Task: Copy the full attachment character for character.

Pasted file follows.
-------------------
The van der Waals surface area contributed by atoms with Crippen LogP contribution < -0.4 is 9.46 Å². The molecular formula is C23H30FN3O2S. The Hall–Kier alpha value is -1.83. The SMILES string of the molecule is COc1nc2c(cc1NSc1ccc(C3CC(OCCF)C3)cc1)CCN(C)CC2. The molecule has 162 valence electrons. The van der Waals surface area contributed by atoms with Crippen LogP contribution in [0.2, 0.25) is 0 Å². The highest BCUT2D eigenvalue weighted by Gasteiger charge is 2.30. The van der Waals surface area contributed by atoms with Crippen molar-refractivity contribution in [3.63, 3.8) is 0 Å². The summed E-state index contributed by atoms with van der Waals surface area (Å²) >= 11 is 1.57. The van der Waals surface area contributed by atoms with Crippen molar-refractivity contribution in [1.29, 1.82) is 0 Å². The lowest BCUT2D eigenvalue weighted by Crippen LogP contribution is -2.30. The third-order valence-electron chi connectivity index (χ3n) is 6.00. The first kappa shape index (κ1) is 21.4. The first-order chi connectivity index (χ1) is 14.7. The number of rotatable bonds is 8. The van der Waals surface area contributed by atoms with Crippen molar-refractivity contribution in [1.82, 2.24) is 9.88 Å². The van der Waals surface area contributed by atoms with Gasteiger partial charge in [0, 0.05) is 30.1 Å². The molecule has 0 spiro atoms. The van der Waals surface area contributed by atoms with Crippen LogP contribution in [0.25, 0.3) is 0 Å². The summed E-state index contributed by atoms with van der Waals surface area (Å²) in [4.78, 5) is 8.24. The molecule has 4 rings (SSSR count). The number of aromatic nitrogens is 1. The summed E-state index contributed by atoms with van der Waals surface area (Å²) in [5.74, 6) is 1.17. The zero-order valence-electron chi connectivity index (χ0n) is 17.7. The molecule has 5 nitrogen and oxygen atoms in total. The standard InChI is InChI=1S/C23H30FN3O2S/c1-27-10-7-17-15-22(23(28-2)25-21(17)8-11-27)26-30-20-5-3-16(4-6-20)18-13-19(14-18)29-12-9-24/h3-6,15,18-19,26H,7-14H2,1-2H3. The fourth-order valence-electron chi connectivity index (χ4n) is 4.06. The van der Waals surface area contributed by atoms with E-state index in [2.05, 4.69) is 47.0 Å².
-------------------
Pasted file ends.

The van der Waals surface area contributed by atoms with Crippen LogP contribution < -0.4 is 9.46 Å². The molecular formula is C23H30FN3O2S. The Hall–Kier alpha value is -1.83. The SMILES string of the molecule is COc1nc2c(cc1NSc1ccc(C3CC(OCCF)C3)cc1)CCN(C)CC2. The molecule has 162 valence electrons. The van der Waals surface area contributed by atoms with Crippen LogP contribution in [0.2, 0.25) is 0 Å². The highest BCUT2D eigenvalue weighted by Gasteiger charge is 2.30. The van der Waals surface area contributed by atoms with Crippen molar-refractivity contribution in [3.63, 3.8) is 0 Å². The summed E-state index contributed by atoms with van der Waals surface area (Å²) >= 11 is 1.57. The van der Waals surface area contributed by atoms with Crippen molar-refractivity contribution in [1.29, 1.82) is 0 Å². The lowest BCUT2D eigenvalue weighted by Crippen LogP contribution is -2.30. The third-order valence-electron chi connectivity index (χ3n) is 6.00. The first kappa shape index (κ1) is 21.4. The first-order chi connectivity index (χ1) is 14.7. The number of rotatable bonds is 8. The van der Waals surface area contributed by atoms with Crippen molar-refractivity contribution in [1.82, 2.24) is 9.88 Å². The van der Waals surface area contributed by atoms with Gasteiger partial charge in [0, 0.05) is 30.1 Å². The molecule has 0 spiro atoms. The van der Waals surface area contributed by atoms with Crippen LogP contribution in [0.25, 0.3) is 0 Å². The summed E-state index contributed by atoms with van der Waals surface area (Å²) in [4.78, 5) is 8.24. The molecule has 4 rings (SSSR count). The number of aromatic nitrogens is 1. The summed E-state index contributed by atoms with van der Waals surface area (Å²) in [5.74, 6) is 1.17. The zero-order valence-electron chi connectivity index (χ0n) is 17.7. The molecule has 5 nitrogen and oxygen atoms in total. The standard InChI is InChI=1S/C23H30FN3O2S/c1-27-10-7-17-15-22(23(28-2)25-21(17)8-11-27)26-30-20-5-3-16(4-6-20)18-13-19(14-18)29-12-9-24/h3-6,15,18-19,26H,7-14H2,1-2H3. The fourth-order valence-electron chi connectivity index (χ4n) is 4.06. The van der Waals surface area contributed by atoms with E-state index in [2.05, 4.69) is 47.0 Å².